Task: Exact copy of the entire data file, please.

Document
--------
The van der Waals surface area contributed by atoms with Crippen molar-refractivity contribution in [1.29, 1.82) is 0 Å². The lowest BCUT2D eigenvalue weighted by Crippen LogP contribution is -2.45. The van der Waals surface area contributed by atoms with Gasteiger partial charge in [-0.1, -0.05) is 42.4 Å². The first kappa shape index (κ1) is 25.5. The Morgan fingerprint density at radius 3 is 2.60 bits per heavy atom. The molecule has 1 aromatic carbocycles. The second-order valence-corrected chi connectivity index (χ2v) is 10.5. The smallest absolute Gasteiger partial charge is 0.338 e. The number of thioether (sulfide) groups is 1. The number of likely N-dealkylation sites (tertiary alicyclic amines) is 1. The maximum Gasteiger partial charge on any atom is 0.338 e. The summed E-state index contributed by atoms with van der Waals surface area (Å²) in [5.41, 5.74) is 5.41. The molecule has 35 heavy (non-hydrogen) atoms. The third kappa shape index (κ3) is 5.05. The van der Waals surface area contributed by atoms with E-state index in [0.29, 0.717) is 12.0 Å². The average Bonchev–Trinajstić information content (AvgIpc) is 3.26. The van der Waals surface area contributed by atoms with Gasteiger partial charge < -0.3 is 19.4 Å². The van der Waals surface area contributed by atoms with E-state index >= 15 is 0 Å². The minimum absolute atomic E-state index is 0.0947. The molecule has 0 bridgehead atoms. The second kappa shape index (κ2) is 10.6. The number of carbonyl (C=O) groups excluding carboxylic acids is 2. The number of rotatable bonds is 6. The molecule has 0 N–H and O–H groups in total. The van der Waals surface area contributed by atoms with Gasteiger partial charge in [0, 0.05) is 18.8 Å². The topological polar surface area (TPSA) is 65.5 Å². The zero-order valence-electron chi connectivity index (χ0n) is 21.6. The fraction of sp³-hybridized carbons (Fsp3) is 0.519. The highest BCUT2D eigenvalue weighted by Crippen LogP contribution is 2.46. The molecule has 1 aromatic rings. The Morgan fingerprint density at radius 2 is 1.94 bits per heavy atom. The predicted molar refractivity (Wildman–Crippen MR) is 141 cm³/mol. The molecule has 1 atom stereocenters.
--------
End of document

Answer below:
The van der Waals surface area contributed by atoms with Crippen molar-refractivity contribution in [1.29, 1.82) is 0 Å². The lowest BCUT2D eigenvalue weighted by Crippen LogP contribution is -2.45. The van der Waals surface area contributed by atoms with Gasteiger partial charge in [-0.1, -0.05) is 42.4 Å². The first kappa shape index (κ1) is 25.5. The Morgan fingerprint density at radius 3 is 2.60 bits per heavy atom. The molecule has 1 aromatic carbocycles. The second-order valence-corrected chi connectivity index (χ2v) is 10.5. The smallest absolute Gasteiger partial charge is 0.338 e. The number of thioether (sulfide) groups is 1. The number of likely N-dealkylation sites (tertiary alicyclic amines) is 1. The maximum Gasteiger partial charge on any atom is 0.338 e. The summed E-state index contributed by atoms with van der Waals surface area (Å²) in [5.41, 5.74) is 5.41. The molecule has 35 heavy (non-hydrogen) atoms. The third kappa shape index (κ3) is 5.05. The van der Waals surface area contributed by atoms with E-state index in [0.29, 0.717) is 12.0 Å². The average Bonchev–Trinajstić information content (AvgIpc) is 3.26. The van der Waals surface area contributed by atoms with Gasteiger partial charge < -0.3 is 19.4 Å². The van der Waals surface area contributed by atoms with E-state index >= 15 is 0 Å². The minimum absolute atomic E-state index is 0.0947. The molecule has 0 bridgehead atoms. The second kappa shape index (κ2) is 10.6. The number of carbonyl (C=O) groups excluding carboxylic acids is 2. The number of rotatable bonds is 6. The molecule has 0 N–H and O–H groups in total. The van der Waals surface area contributed by atoms with Gasteiger partial charge in [0, 0.05) is 18.8 Å². The topological polar surface area (TPSA) is 65.5 Å². The zero-order valence-electron chi connectivity index (χ0n) is 21.6. The fraction of sp³-hybridized carbons (Fsp3) is 0.519. The highest BCUT2D eigenvalue weighted by Crippen LogP contribution is 2.46. The molecule has 1 aromatic rings. The Morgan fingerprint density at radius 2 is 1.94 bits per heavy atom. The predicted molar refractivity (Wildman–Crippen MR) is 141 cm³/mol. The molecule has 1 atom stereocenters.